In News

QUESTS Research Advisor Dr Jenny Mc Sharry recently published a qualitative study of educators and attendees perceptions of barriers and facilitators to attendance at Type 2 diabetes structured education programmes in Diabetic Medicine. Access the full paper here.

Twelve people who had attended at a structured education programme, and 14 educators, were interviewed and four themes were identified in the analysis.

The study adds to the international evidence as this is the first time that the experiences of people who have attended at Type 2 diabetes structured education programmes, and educators on the programmes, have been explored. People who have chosen to attend provide important insights into how recruitment onto programmes can work well, and educators have experience of both the day to day delivery of programmes and the broader healthcare system.

Similarly to an existing systematic review, the study identified “Can’t Go” practicalities of when and where courses took place and “Won’t Go” factors including participant’s attitudes, dislike of groups, and the non-symptomatic nature of diabetes as barriers to attendance.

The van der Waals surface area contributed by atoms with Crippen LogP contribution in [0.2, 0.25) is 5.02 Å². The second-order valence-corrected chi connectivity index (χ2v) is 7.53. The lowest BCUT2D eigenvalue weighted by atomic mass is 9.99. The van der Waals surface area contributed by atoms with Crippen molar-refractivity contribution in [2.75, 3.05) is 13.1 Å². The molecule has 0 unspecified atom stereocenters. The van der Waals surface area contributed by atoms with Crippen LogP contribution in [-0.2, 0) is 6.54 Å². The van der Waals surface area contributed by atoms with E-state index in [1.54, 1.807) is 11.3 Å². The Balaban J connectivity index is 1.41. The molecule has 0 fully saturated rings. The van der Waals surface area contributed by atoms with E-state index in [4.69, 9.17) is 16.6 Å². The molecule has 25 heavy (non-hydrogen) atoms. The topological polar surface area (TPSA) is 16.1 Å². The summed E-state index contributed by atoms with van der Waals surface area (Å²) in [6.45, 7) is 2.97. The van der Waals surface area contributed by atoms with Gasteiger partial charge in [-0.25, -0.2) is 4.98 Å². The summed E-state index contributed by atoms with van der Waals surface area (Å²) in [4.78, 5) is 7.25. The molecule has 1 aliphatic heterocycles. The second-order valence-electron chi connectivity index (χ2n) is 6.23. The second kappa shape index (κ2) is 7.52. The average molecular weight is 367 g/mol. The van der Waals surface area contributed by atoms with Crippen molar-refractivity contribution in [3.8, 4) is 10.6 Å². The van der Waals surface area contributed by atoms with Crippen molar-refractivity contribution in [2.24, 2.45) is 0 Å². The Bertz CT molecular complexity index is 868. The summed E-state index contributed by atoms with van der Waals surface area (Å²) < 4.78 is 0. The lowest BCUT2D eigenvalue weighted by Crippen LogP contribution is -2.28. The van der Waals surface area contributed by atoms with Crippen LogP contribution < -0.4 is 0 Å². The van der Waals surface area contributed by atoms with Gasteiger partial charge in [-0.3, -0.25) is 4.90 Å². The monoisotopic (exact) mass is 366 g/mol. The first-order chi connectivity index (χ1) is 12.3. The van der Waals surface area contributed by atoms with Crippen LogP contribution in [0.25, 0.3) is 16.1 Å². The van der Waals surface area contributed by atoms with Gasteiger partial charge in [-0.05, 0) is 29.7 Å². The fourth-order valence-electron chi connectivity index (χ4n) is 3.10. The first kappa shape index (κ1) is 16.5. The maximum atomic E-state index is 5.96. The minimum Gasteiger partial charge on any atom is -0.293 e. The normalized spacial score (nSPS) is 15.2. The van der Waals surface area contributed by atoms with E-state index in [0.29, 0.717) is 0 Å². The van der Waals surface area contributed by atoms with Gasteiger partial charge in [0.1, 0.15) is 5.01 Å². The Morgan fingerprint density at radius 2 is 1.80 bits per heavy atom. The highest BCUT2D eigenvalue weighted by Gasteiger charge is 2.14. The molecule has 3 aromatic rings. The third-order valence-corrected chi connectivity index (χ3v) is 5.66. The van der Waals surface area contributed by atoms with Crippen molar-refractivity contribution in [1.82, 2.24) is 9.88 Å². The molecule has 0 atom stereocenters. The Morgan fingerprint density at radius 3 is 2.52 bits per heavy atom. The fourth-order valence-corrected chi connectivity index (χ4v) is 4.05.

The study also identified two new categories: “Don’t Know”- lack of knowledge of the existence and benefits of programmes and “Poor System Flow”- issues with healthcare system resources and lack of importance placed on education.

The study also identified facilitators to participants’ attendance and the strategies educators perceived to be important in increasing attendance. The study findings suggest that healthcare professionals have an important role in promoting attendance to increase awareness of the benefits of attending. The study concluded that improving attendance may require education to be better embedded and supported within the diabetes care pathway.

Jenny is a Lecturer in the School of Psychology and Assistant Director of the Health Behaviour Change Research Group at NUI Galway.